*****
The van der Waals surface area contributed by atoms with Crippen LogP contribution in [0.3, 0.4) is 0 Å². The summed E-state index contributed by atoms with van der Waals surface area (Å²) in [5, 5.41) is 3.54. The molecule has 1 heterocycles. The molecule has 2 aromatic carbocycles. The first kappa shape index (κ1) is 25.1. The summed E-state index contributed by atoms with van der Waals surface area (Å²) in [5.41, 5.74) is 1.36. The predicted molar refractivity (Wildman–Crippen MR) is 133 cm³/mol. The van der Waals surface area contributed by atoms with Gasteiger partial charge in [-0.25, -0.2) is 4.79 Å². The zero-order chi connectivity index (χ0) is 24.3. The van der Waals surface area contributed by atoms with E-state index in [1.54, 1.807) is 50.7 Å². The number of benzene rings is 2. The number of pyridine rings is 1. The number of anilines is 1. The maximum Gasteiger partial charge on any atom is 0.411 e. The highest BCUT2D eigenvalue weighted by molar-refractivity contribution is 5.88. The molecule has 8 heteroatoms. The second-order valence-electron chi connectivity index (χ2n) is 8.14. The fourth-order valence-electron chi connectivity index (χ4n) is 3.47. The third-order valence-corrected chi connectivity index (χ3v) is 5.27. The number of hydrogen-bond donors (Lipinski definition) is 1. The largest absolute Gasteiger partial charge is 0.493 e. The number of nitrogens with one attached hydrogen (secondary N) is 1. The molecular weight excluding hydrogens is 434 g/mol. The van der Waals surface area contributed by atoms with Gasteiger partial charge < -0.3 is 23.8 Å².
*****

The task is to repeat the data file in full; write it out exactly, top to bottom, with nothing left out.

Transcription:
The van der Waals surface area contributed by atoms with Crippen LogP contribution in [0.3, 0.4) is 0 Å². The summed E-state index contributed by atoms with van der Waals surface area (Å²) in [5, 5.41) is 3.54. The molecule has 1 heterocycles. The molecule has 2 aromatic carbocycles. The first kappa shape index (κ1) is 25.1. The summed E-state index contributed by atoms with van der Waals surface area (Å²) in [5.41, 5.74) is 1.36. The predicted molar refractivity (Wildman–Crippen MR) is 133 cm³/mol. The van der Waals surface area contributed by atoms with Gasteiger partial charge in [-0.25, -0.2) is 4.79 Å². The zero-order chi connectivity index (χ0) is 24.3. The van der Waals surface area contributed by atoms with E-state index in [1.54, 1.807) is 50.7 Å². The number of benzene rings is 2. The number of pyridine rings is 1. The number of anilines is 1. The maximum Gasteiger partial charge on any atom is 0.411 e. The highest BCUT2D eigenvalue weighted by molar-refractivity contribution is 5.88. The molecule has 8 heteroatoms. The second-order valence-electron chi connectivity index (χ2n) is 8.14. The fourth-order valence-electron chi connectivity index (χ4n) is 3.47. The third-order valence-corrected chi connectivity index (χ3v) is 5.27. The number of hydrogen-bond donors (Lipinski definition) is 1. The largest absolute Gasteiger partial charge is 0.493 e. The number of nitrogens with one attached hydrogen (secondary N) is 1. The molecular weight excluding hydrogens is 434 g/mol. The van der Waals surface area contributed by atoms with Gasteiger partial charge < -0.3 is 23.8 Å².